Eclipse brings out astronomy buffs, curious observers –

Monday’s solar eclipse began in Erie around 1:10 p.m. and concluded shortly before 4 p.m. The highlight or literal low light came at 2:30 p.m., when the moon covered 75.9 percent of the sun.

The blue sky turned dim.

Mother Nature flipped a switch to illuminate the ornamental lights outside Penn State Behrend’s School of Science. People young and old climbed a step ladder to gaze through a telescope. Others, donning flimsy cardboard glasses, tilted their heads upward. Even the large pores of leaves cast crescent-shaped cutouts into the shadows below.

“It’s amazing, Mother Nature, and everyone gathering together to celebrate this wonderful thing that’s happening today,” 48-year-old Anne Regener, of Erie, said. “It’s pretty special, this natural phenomenon.”

Monday’s solar eclipse began in Erie around 1:10 p.m. and concluded shortly before 4 p.m. The highlight or literal low light came at 2:30 p.m., when the moon covered 75.9 percent of the sun. In other sections of the country, from Oregon to South Carolina, onlookers witnessed the first total solar eclipse since February 1978. The last visible partial solar eclipse for the region was in 1994.

Regener was among the hundreds of people who gathered for a free public viewing event at Penn State Behrend, which set up three telescopes outside the School of Science, offered tours of the Yahn Planetarium and handed out free eclipse glasses to the first 100 people in line.

“Beautiful,” marveled Lydia Chimenti, of Erie, as she stepped back from an Orion telescope to see the early stages of the eclipse. “It took a big chunk out of (the sun). It looks like somebody took a bite out of a cookie.”

Chimenti, an astronomy enthusiast, took astronomy classes at Behrend 15 years ago and returns periodically for special events at the planetarium. She’s planning to travel to Iceland in October to view the northern lights. She took a half-day off work for the eclipse.

Johnny Carr, 13, of Franklin, drove an hour with his mom, Johnna Carr, and sister, Ava Carr, for the event.

“It kind of looked like a big piece of cheese with a cut in it,” he said after looking through a telescope. “It was pretty cool.”

Sophie Bleil, 10, a fourth-grader at Clark Elementary in Harborcreek, couldn’t see much through the telescope, but her face lit up when she tried eclipse glasses.

“You can see a crescent,” she said.

A few dozen people arrived at Behrend two hours before the event began to line up for free eclipse glasses, which most area stores were sold out of late last week.

Others arrived with their own creations. Kellan Loranger, 4, of North East, carried a makeshift eclipse viewer designed from an empty box of Shredded Wheat. Jay Amicangelo, a chemistry professor at Behrend, couldn’t get his hands on the specialty glasses, so he transformed a shoe box into a pinhole viewer.

School of Science employees helped small children and students make their own pinhole viewers out of black construction paper and tinfoil. Holes were poked using tooth picks. Freshman Brandon Banas, 18, used his to capture the sun’s crescent shape on a blank white sheet of paper he set on the sidewalk.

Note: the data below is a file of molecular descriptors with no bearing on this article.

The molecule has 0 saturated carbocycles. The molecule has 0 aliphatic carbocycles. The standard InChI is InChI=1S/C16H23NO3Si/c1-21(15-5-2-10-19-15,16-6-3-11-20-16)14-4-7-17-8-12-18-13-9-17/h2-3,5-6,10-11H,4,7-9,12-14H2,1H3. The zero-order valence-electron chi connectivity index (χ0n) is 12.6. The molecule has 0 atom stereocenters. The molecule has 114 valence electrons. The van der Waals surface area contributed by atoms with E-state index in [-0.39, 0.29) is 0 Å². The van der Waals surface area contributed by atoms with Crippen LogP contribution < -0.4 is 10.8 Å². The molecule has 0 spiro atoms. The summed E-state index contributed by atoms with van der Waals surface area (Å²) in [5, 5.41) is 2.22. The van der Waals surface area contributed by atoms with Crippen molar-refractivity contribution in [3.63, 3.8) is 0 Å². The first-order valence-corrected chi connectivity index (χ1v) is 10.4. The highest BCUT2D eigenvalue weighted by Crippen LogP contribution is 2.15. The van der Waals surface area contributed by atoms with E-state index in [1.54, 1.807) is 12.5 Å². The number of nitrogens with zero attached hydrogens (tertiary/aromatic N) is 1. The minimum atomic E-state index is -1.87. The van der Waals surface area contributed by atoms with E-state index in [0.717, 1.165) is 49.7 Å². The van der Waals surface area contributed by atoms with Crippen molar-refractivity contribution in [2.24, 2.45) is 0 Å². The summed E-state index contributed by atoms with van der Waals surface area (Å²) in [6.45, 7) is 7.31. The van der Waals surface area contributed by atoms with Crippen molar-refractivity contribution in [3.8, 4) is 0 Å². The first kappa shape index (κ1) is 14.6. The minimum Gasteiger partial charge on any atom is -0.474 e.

Priscilla Hamilton, 60, of Harborcreek, came armed with a paper towel tube that was covered by a pin-poked piece of paper at one end. But she didn’t need it.

“I didn’t think I was going to be one of the 100 people lucky enough to get my own glasses,” the retired U.S. Army dentist said.

Then there was Bill Augur, 69, also of Harborcreek. He tried a contraption in 1994 without much luck, but gave it another try Monday after going online for help. Augur arranged a pair of binoculars on a tripod, covering all but the lenses with a large cardboard box. It also projected the sun’s orange-peel shape onto a piece of paper.

Some people tried to photograph the eclipse using their glasses as filters. Behrend sophomore accounting majors Khushi Kantawala and Katerina Ellis were among them. Kantawala, 18, propped up her glasses until Ellis was able to snap the perfect shot.

“It’s actually really cool, I’ve never seen one,” Ellis said.

“My mom called and said, ‘Don’t look at the sun. Go to your classes. Don’t look up there,'” a laughing Kantawala said. “I said, ‘Mom, it’s college, you know I’m not going to (listen).'”

Darren Williams, professor of astronomy and astrophysics at Behrend, used a yellow-painted Styrofoam ball about the size of basketball and a softball to demonstrate what would occur once the eclipse began. Williams said Monday’s eclipse wasn’t as dramatic as the one in 1994.

“In the ’94 (eclipse) for Erie, the moon passed directly in front of the sun, but it was too far away,” he said. “It looked too small to cover up the whole face of the sun, so you saw the edge of the sun peeking out from the moon.”

That eclipse covered about 95 percent of the sun, compared to 76 percent coverage Monday.

For the next eclipse in 2024 the sun will be 100 percent covered for the Erie area, he said.

“That’s very rare for one location on Earth to experience eclipses of this magnitude separated by only seven years,” he said. “Usually it’s 20, 30 or 40 years between major eclipses.”

Matthew Rink can be reached at 870-1884 or by email. Follow him on Twitter at

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Eclipse brings out astronomy buffs, curious observers –

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